Ingmar Bergman


Jörgen Lindström and Liv Ullmann – “Persona”

Ernst Ingmar Bergman (14 July 1918 – 30 July 2007) was a Swedish director, writer, and producer who worked in film, television, theatre and radio. Considered to be among the most accomplished and influential filmmakers of all time, Bergman’s renowned works include Smiles of a Summer Night (1955), The Seventh Seal (1957), Wild Strawberries (1957), The Silence (1963), Persona (1966), Cries and Whispers (1972), Scenes from a Marriage (1973), and Fanny and Alexander (1982). Bergman directed over sixty films and documentaries for cinematic release and for television, most of which he also wrote. He also directed over 170 plays. From 1953, he forged a powerful creative partnership with his full-time cinematographer Sven Nykvist. Among his company of actors were Harriet and Bibi Andersson, Liv Ullmann, Gunnar Björnstrand, Erland Josephson, Ingrid Thulin and Max von Sydow. Most of his films were set in Sweden, and numerous films from Through a Glass Darkly (1961) onward were filmed on the island of Fårö. His work often deals with death, illness, faith, betrayal, bleakness and insanity. Philip French referred to Bergman as ‘one of the greatest artists of the 20th century […] he found in literature and the performing arts a way of both recreating and questioning the human condition.’ Mick LaSalle argued, ‘Like Virginia Woolf and James Joyce in literature, Ingmar Bergman strove to capture and illuminate the mystery, ecstasy and fullness of life, by concentrating on individual consciousness and essential moments.’  … In the early 1960s he directed three films that explored the theme of faith and doubt in God, Through a Glass Darkly (1961), Winter Light, (1962), and The Silence (1963). Critics created the notion that the common themes in these three films made them a trilogy or cinematic triptych. Bergman initially responded that he did not plan these three films as a trilogy and that he could not see any common motifs in them, but he later seemed to adopt the notion, with some equivocation. He made a parody of Fellini in 1964, All These Women. In 1966, he directed Persona, a film that he himself considered one of his most important works. While the highly experimental film won few awards, many consider it his masterpiece. Other notable films of the period include The Virgin Spring (1960), Hour of the Wolf (1968), Shame (1968) and The Passion of Anna (1969). …”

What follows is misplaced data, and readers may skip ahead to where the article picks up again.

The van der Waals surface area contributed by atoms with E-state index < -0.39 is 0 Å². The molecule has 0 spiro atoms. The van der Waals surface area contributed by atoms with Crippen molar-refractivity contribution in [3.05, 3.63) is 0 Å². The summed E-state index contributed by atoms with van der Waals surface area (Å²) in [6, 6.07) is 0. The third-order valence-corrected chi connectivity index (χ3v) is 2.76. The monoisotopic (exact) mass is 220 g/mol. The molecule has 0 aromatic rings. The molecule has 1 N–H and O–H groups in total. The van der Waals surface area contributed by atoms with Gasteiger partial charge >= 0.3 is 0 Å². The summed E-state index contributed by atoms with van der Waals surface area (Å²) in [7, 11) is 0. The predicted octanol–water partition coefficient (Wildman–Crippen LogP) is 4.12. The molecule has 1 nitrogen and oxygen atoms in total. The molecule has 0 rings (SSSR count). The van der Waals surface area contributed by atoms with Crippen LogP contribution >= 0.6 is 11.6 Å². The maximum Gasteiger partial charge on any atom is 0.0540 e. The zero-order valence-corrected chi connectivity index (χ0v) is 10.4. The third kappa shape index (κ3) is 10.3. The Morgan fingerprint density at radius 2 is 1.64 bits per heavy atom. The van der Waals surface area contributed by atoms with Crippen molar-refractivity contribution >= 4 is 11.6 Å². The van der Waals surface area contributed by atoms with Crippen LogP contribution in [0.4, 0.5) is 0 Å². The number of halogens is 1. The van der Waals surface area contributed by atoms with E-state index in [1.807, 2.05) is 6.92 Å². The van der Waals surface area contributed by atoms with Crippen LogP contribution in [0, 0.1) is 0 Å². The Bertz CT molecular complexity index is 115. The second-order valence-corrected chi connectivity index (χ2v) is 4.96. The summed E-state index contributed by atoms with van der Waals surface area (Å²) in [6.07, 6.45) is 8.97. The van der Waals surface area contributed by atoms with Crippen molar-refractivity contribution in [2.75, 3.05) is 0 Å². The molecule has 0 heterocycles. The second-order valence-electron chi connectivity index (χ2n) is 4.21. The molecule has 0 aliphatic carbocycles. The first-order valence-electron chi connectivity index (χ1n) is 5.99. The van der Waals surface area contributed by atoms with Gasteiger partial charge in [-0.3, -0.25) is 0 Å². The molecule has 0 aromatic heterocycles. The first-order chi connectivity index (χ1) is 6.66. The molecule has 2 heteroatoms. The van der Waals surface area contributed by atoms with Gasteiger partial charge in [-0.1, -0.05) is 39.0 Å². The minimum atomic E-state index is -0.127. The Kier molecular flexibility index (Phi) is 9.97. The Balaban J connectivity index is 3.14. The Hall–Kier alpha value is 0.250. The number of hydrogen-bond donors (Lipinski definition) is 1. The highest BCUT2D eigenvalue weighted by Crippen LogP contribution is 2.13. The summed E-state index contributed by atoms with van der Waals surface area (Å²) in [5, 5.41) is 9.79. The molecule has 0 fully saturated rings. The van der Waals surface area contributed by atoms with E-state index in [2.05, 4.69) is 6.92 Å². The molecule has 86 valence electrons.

Wikipedia
W – Ingmar Bergman filmography
New Yorker: The Immortal World of Ingmar Bergman
senses of cinema
Janus Films – Ingmar Bergman’s Cinema: A Centennial Retrospective
Criterion: Ingmar Bergman’s Cinema
NY Times: Ingmar Bergman, Master Filmmaker, Dies at 89
vimeo: INGMAR BERGMAN RETROSPECTIVE TRAILER

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